Setting a New Relationship for a Sustainable Future

  • Byeongjin Kim Ewha Institute for the Humanities at Ewha Women University, Seoul
  • Yi-jin Park Academy of East Asian Studies at Sungkyunkwan University, Seoul
Keywords: Apocalypticism, Ecologism, Disaster Narrative, Kōbō Abe, Post-Apocalyptic Narrative, The Ark Sakura


In this paper, the authors analyse the post-apocalyptic narrative as an environmental crisis discourse and suggest a vision of SDGs from the standpoint of ecological criticism. Kōbō Abe's post-apocalyptic narrative in The Ark Sakura presents ethical challenges to the readers. Furthermore, the myriad of formal elements (surreal space composition, fictional apocalyptic hypothesis, and biblical motifs) and themes (threat of nuclear war, human greed, loss of humanity, and littering problem) are converged on ecological themes to convey warning messages to humanity. This literary imagination of apocalypse and disaster plays a role as a tool for self-reflection and warning against the absurdities of reality, while at the same time presents alternatives and solutions for a new vision for the future. In particular, it demands critical reflection on collectivism, that is, nationalism founded on human selfishness. This is a strategic worldview that deals with the disasters and the destruction of people and planet, as well as a lesson to be taught by ecological writing for a new future society.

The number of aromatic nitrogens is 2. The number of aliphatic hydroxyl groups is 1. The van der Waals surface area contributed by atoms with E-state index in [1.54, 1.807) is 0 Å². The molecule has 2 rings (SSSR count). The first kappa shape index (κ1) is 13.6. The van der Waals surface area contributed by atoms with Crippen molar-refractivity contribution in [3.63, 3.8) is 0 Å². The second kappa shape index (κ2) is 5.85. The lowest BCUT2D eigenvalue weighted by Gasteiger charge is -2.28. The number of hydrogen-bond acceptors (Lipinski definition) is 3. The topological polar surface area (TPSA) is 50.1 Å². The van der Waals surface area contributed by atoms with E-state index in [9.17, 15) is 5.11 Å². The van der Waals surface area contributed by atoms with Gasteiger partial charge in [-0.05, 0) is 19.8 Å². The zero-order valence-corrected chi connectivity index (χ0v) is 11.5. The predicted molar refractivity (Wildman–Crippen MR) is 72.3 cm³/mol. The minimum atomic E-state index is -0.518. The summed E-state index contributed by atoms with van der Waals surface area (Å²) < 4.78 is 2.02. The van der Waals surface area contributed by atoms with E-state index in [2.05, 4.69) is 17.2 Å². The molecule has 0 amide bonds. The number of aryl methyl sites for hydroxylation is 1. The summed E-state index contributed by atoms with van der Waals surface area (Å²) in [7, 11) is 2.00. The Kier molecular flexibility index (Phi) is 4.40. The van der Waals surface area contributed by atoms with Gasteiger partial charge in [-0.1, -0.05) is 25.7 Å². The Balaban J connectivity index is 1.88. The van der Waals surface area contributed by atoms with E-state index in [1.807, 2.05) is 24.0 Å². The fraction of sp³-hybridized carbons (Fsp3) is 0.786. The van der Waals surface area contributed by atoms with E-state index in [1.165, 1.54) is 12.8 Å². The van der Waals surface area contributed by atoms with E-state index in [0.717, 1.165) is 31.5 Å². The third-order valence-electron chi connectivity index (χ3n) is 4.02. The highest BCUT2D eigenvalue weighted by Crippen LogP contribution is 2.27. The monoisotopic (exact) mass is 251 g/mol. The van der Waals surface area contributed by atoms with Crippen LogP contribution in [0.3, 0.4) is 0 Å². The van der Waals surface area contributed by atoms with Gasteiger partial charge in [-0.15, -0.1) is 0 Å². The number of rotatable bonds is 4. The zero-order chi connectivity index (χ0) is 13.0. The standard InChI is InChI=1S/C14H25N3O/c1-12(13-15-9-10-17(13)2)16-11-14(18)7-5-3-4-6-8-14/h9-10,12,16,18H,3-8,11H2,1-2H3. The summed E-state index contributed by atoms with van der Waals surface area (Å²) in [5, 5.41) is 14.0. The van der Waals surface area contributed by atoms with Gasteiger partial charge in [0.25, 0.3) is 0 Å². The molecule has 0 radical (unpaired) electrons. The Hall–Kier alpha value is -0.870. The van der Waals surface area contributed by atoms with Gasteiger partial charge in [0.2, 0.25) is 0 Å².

Author Biographies

Byeongjin Kim, Ewha Institute for the Humanities at Ewha Women University, Seoul

Dr Byeongjin Kim (corresponding author) is a Researcher Professor of Ewha Institute for the Humanities at Ewha Women University, Seoul. His area of research is Historical Sociology of East Asia.

Yi-jin Park, Academy of East Asian Studies at Sungkyunkwan University, Seoul

Dr Yi-jin Park (first author) is a professor of Academy of East Asian Studies at Sungkyunkwan University, Seoul. His area of research is Japanese literature.


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How to Cite
Kim, B., & Park, Y.- jin. (2021). BEYOND NATIONALISM IN THIS ‘ERA OF DISASTER’. Journal of Dharma, 46(2), 145-164. Retrieved from